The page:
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Summary

Today’s episode is the first of a two-part interview with Thomas Grayston, the developer of the Note Rush app.

In this week’s episode, Thomas puts on his entrepreneur hat and shares his startup story. In next week’s episode, he’ll put on his developer hat and talk about first steps non-technical teachers can take if they have app ideas that they want to bring to market.

Click here to listen to part 2 of Thomas’ interview!

Takeaways

  • Thomas evaluated other apps to find out what worked and what didn’t. He sat on the idea for a few years before he started developing his own.
  • Teacher feedback led him to introduce midi support, even though he didn’t initially think it would be valuable.
  • At launch, the app only had preset levels. Customizability was always the goal, but it wasn’t priority at the start. When launching a new project, start with the basic idea and make improvements from there.
  • Thomas gets feedback from his wife (a piano teacher) on which features are valuable and which are cool, but not as useful. Seeking the opinions of a few people with expertise in your area can help keep a business idea focused and on track.
  • Thomas ran an open beta test for teachers that was meant to get feedback, but seemed most valuable as a marketing tool pre-launch. The communal aspect helped people feel like they were part of something special, and they were compelled to share the app with their fellow teachers when it launched.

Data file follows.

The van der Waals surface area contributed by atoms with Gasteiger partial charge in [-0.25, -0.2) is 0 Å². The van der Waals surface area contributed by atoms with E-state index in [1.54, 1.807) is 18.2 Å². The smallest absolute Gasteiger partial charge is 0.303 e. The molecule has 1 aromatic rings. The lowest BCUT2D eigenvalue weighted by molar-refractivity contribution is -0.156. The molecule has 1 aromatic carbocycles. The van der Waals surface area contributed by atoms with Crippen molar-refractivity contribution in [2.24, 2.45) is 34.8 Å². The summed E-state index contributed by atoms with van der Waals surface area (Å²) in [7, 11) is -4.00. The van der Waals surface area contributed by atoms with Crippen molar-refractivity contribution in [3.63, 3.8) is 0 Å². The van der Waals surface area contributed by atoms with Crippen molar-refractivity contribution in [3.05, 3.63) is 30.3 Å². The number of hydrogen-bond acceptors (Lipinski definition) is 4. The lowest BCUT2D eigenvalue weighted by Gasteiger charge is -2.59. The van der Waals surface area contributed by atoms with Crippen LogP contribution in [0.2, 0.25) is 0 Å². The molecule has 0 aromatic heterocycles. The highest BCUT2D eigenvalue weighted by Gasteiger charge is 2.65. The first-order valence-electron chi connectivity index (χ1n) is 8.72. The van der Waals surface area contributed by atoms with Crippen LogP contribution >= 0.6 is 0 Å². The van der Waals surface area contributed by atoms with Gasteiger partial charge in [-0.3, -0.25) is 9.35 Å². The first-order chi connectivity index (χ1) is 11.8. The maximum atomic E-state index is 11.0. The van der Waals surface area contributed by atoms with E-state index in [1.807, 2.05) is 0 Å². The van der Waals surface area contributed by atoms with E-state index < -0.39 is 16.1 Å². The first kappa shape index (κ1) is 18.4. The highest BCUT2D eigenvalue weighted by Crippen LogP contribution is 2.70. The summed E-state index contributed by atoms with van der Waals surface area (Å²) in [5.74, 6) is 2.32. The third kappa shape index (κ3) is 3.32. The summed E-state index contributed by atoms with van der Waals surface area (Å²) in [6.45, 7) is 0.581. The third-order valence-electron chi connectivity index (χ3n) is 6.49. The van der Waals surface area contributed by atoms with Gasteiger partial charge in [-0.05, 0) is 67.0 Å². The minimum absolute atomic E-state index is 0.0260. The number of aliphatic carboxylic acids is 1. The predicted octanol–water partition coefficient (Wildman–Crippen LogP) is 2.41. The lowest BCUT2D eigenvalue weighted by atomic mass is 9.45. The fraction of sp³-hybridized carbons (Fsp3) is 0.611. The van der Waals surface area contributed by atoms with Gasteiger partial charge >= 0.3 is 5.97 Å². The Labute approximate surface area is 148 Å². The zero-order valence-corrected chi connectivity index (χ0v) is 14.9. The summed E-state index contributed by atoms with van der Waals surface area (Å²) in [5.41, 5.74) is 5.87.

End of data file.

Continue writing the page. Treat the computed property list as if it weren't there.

• Facebook music teacher groups have been an effective place to promote the app. Thomas is careful to not spam groups with marketing messages, and makes it a point to participate in the discussions pertaining to note-reading.
  • Releasing seasonal themes for the app gives his natural reasons to promote the app regularly throughout the year.
  • Promotions are an ongoing experiment.
    • Thomas noticed that when he ran 50% off promotions for the app, he generally doubled sales, so his bottom line didn’t change.
    • This year he experimented with a 24-hr Black Friday promotion where he offered the app for free. This produced 10k downloads in one day and doubled sales in the weeks following the promotion.
    • Significant increases in downloads can also boost an app’s rankings in the app store, which may have contributed to the ongoing increase sales of the app
  • There are several app pricing models and pros and cons to each
    • Paid
    • Free w/ In-App Purchase
    • Thomas considered the psychological value of paying for an app and the complexity of developing the app when deciding how to price NoteRush.
  • Having an app in the app store is not free. Having an Apple Developer account to publish an app costs $100/yr. Apple normally takes 30% per download, but drops to 15% for subscriptions for 2nd year and beyond, which is Apple’s way of incentivizing subscription apps
  • Thomas left his developer job to focus on NoteRush only a few months after launching. Today he generates about 80% of his income from developing the NoteRush app.

Resources

Podcast Recommendations:

Independence (Especially Independence 42: Freemium, an episode on app pricing models/strategies.) 

Under the Radar

AppMasters – marketing off apps and app store optimization (ASO)

How I Built This 

Startups For the Rest of Us 

Note Rush App: iTunes and Google Play

Note Rush Dinosaur Theme: http://noterushapp.com/musicstudiostartup

Note Rush Teachers on Facebook

Part 2 of interview with Thomas Grayston

Connect with Thomas

Website: https://www.noterushapp.com/

Facebook: https://www.facebook.com/noterush/

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